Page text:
I never expected to use this as a personal blog, but I wanted to share a bit on why I write what I do. As well as express how angry I am, despite trying to make this a place of positivity. Included below are personal discussions of bipolar disorder, identity politics, sex, relationships, and how I’m managing to navigate it all.
Lightning Returns is a brilliant story, often told poorly. In fact, that’s the XIII trilogy in a nutshell. The story has a core that is rock solid, but more layers than it should. XIII* is a love it/ hate it affair. Combine this with the poor direction of a pivotal cutscene, and you have a story which can be really obtuse. If the story speaks to you, and you’re willing to sift through a lot of unnecessary and/or strange concepts and ideas (much like you do reading this blog), then you’re going to have a great time (much like you do reading this blog… right?). If you just aren’t into it, then the layers are just going to obfuscate things further, and I totally understand if you leave the series frustrated.
It’s been almost a month since Lightning Returns was released and I’ve had time to process it. It should be obvious to anyone who reads this site, or knows me at all, that Final Fantasy XIII is my favourite game of all time. The trilogy is something I hold very close to my heart. It all wrapped up with Lightning Returns, and here’s my take on it.
Originally posted a couple weeks ago, I figured I’d get a better one once it healed.
Frozen runs in the same vein as Doctor Who in that I only got around to seeing it after I saw it referenced in about a dozen different discussions. Already widely acclaimed, I feel painfully late to the party. Doesn’t matter though, I’m still discussing it. In the spirit of this project, I want to touch on why it struck such a chord with me. From its quirky story, to its portrayal of sisterhood, to why I wept during ‘Let It Go’. Complete with momentary tangents I feel like indulging as I write.
Resonance Frequency exists because of the power of myth. It exists to analyze, discuss, and express my thoughts and feelings on the stories/ myths which have power in my life. The power to guide, inform, shape, and/ or challenge my view of the world. Resonance Frequency also exists because I’m terrified to see the strongest, most resonant signals, become increasingly lost in the static of the modern world. This blog/ project is therapy for me, a way to tune into what I love and engage with it as I struggle to navigate the world at large. To figure out why we love what we love, celebrate it. All of this, in the face of a society increasingly mired in signal and noise, in an effort to preserve a piece of this. The guiding lights, in a sky that has become so bright that I can no longer see the stars.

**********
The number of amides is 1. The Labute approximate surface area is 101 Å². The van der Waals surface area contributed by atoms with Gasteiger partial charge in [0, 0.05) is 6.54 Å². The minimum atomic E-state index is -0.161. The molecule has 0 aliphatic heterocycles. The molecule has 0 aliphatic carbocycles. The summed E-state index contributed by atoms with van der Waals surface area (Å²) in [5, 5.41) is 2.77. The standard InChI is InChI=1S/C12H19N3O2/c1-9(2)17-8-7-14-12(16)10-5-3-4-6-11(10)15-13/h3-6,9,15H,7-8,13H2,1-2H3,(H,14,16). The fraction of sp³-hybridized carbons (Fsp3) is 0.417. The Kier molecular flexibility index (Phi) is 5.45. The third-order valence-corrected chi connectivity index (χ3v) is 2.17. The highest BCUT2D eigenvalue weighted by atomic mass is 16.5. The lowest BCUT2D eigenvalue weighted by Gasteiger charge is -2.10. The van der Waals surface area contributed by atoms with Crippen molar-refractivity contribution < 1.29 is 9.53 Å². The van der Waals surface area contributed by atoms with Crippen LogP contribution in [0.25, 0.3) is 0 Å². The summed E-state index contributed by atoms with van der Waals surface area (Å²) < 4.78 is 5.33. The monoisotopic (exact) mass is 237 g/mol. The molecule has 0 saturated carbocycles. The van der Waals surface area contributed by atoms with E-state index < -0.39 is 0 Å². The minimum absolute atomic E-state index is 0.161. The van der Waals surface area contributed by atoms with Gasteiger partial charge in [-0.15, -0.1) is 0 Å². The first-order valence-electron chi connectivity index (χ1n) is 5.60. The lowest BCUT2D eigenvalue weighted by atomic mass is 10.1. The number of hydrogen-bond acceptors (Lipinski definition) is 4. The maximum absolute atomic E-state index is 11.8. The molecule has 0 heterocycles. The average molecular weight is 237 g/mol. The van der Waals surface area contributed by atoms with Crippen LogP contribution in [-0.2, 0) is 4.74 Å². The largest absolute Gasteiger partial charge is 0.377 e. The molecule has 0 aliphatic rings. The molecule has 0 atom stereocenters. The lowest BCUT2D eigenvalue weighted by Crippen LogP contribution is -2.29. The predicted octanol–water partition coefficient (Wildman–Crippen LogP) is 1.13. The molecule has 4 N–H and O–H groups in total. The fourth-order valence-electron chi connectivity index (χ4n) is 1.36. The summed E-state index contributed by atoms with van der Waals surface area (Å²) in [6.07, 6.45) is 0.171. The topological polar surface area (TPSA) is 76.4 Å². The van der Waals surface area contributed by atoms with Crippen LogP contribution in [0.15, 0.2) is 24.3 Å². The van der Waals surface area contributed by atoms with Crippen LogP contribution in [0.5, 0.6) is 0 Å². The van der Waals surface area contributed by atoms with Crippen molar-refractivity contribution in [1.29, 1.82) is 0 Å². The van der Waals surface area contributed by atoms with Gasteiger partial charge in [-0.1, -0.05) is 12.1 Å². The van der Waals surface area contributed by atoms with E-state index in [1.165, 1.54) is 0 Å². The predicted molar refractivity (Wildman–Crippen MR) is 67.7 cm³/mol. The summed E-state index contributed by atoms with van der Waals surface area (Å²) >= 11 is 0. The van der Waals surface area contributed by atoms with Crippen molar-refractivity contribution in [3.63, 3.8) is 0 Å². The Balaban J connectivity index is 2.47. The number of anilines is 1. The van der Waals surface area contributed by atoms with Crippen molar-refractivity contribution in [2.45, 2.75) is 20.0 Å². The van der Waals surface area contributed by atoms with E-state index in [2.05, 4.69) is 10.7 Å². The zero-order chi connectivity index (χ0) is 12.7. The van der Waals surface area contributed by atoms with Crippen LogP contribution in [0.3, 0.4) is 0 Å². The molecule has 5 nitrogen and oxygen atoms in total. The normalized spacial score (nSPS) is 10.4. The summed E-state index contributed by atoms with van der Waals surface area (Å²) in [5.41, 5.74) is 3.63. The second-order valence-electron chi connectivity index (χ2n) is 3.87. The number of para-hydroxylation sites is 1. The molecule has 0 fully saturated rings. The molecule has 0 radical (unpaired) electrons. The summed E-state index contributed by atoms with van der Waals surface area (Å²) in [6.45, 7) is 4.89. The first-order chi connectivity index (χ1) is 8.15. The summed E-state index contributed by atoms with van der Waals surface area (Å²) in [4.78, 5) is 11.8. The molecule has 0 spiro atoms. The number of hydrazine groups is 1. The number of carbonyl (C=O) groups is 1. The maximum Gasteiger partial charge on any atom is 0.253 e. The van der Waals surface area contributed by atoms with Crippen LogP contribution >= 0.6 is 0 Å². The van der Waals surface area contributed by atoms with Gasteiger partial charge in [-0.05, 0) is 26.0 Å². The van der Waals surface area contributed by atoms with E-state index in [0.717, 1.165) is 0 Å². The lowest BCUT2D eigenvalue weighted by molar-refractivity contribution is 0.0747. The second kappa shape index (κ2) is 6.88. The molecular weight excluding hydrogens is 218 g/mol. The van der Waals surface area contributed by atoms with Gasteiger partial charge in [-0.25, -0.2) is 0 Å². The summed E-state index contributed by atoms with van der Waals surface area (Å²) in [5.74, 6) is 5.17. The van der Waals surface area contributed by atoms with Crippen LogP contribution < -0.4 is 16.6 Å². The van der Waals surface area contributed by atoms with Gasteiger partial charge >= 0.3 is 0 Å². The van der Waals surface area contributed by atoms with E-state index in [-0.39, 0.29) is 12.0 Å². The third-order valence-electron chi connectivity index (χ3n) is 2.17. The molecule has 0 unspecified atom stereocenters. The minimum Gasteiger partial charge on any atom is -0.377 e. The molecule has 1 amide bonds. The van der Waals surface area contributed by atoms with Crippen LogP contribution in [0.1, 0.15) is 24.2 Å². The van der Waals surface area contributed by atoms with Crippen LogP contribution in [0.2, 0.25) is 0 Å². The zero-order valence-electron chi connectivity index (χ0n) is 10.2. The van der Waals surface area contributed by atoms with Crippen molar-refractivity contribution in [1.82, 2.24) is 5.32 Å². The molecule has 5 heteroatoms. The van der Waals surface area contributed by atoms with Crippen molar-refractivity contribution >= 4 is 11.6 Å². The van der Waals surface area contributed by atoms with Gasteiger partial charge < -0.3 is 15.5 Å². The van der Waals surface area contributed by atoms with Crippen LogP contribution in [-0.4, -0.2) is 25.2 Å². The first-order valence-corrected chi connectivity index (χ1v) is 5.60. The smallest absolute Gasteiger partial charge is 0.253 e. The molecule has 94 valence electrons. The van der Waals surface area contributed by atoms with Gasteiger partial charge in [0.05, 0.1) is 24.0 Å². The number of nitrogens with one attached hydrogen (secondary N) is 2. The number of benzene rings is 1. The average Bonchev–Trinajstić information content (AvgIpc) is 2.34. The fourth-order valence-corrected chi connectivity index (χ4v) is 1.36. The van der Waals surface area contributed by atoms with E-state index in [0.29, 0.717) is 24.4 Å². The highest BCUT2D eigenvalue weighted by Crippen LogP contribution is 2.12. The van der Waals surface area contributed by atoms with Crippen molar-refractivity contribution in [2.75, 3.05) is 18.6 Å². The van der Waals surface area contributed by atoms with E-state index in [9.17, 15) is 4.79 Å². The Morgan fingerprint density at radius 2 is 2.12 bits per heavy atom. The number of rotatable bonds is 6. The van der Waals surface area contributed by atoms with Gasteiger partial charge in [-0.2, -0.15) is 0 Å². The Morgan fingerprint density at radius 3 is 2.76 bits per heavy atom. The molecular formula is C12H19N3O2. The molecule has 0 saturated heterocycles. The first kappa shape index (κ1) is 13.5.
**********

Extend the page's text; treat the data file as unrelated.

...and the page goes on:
So much has been written on Deus Ex: Human Revolution already that I don’t want to reiterate what has already been said. However, there is something which struck me while I was playing Human Revolution which hasn’t gotten enough attention. It happened as I was walking through the convention hall in Detroit on my way to confront Taggart. This man was giving a speech about the dangers of trans-humanism at a time when a growing subset of the general population had become augmented. There was a woman in the lobby yelling to all that would listen that being augmented is a beautiful thing, that it’s nothing to fear and even this might be a natural part of us. In that moment, I realized that Human Revolution is not a narrative about trans-humanism. It is about how society deals with change.
I was browsing through some files and found a few articles that I had written but never published, all on game design. I do think that understanding Ludonarrative Design is important, especially as the ‘gaming’ (I hate that term, but we have no catchier name yet) medium evolves. ‘Ludonarrative’ is a term that entered the medium’s common nomenclature around 2012, and likely if you have any interest in games you’ve heard it. If you’re not quite sure what it means, or why it’s significant, here’s a primer/ crash course. Besides, I like writing about this stuff, and it’s on media so fuck it, why not?
Previously on Resonance Frequency: Social stigma, isolation, suicide rates, grief, and losing agency. Today on Resonance Frequency: Disclaimer: This article contains major spoilers for Final Fantasy XIII, and potential spoilers for Final Fantasy XIII-2. There are no Lightning Returns spoilers. This article also talks about sex, and has links and images that are NSFW.
Doctor Who’s 50th Anniversary (‘The Day of the Doctor’) episode aired recently, and was one of the most relentlessly optimistic episodes to ever be part of one of televisions most relentlessly optimistic shows. It was a great episode. At this point I’d recommend you see it, but if you have any interest in Doctor Who you likely have. It also encapsulates one of the great themes of the show: Change.